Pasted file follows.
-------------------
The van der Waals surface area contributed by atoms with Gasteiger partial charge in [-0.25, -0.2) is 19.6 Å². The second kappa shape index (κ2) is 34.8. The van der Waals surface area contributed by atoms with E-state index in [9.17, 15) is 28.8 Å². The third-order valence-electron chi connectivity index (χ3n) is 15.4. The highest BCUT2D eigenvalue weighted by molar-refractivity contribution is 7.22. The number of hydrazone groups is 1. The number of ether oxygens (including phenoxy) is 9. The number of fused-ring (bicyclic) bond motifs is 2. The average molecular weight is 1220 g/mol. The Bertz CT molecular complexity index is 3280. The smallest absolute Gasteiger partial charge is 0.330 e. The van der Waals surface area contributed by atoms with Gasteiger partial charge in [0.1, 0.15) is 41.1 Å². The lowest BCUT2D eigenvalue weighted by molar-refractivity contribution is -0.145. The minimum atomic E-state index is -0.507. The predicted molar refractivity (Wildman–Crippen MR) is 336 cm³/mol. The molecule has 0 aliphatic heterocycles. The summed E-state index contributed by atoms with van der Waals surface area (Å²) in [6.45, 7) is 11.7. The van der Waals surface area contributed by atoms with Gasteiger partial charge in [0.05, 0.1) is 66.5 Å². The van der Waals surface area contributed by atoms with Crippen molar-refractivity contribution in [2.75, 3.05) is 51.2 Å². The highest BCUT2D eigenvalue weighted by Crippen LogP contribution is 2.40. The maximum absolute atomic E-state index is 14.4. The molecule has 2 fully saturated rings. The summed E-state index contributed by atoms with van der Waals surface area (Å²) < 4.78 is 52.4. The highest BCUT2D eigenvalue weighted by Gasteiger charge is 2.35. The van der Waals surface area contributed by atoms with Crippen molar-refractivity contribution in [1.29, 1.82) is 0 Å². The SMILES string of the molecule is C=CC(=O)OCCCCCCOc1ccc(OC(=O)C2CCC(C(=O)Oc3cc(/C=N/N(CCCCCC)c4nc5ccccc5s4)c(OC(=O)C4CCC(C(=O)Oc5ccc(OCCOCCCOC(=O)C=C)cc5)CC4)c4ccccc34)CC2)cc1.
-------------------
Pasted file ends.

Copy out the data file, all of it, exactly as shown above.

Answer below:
The van der Waals surface area contributed by atoms with Gasteiger partial charge in [-0.25, -0.2) is 19.6 Å². The second kappa shape index (κ2) is 34.8. The van der Waals surface area contributed by atoms with E-state index in [9.17, 15) is 28.8 Å². The third-order valence-electron chi connectivity index (χ3n) is 15.4. The highest BCUT2D eigenvalue weighted by molar-refractivity contribution is 7.22. The number of hydrazone groups is 1. The number of ether oxygens (including phenoxy) is 9. The number of fused-ring (bicyclic) bond motifs is 2. The average molecular weight is 1220 g/mol. The Bertz CT molecular complexity index is 3280. The smallest absolute Gasteiger partial charge is 0.330 e. The van der Waals surface area contributed by atoms with Gasteiger partial charge in [0.1, 0.15) is 41.1 Å². The lowest BCUT2D eigenvalue weighted by molar-refractivity contribution is -0.145. The minimum atomic E-state index is -0.507. The predicted molar refractivity (Wildman–Crippen MR) is 336 cm³/mol. The molecule has 0 aliphatic heterocycles. The summed E-state index contributed by atoms with van der Waals surface area (Å²) in [6.45, 7) is 11.7. The van der Waals surface area contributed by atoms with Gasteiger partial charge in [0.05, 0.1) is 66.5 Å². The van der Waals surface area contributed by atoms with Crippen molar-refractivity contribution in [2.75, 3.05) is 51.2 Å². The highest BCUT2D eigenvalue weighted by Crippen LogP contribution is 2.40. The maximum absolute atomic E-state index is 14.4. The molecule has 2 fully saturated rings. The summed E-state index contributed by atoms with van der Waals surface area (Å²) < 4.78 is 52.4. The highest BCUT2D eigenvalue weighted by Gasteiger charge is 2.35. The van der Waals surface area contributed by atoms with Crippen molar-refractivity contribution in [1.29, 1.82) is 0 Å². The SMILES string of the molecule is C=CC(=O)OCCCCCCOc1ccc(OC(=O)C2CCC(C(=O)Oc3cc(/C=N/N(CCCCCC)c4nc5ccccc5s4)c(OC(=O)C4CCC(C(=O)Oc5ccc(OCCOCCCOC(=O)C=C)cc5)CC4)c4ccccc34)CC2)cc1.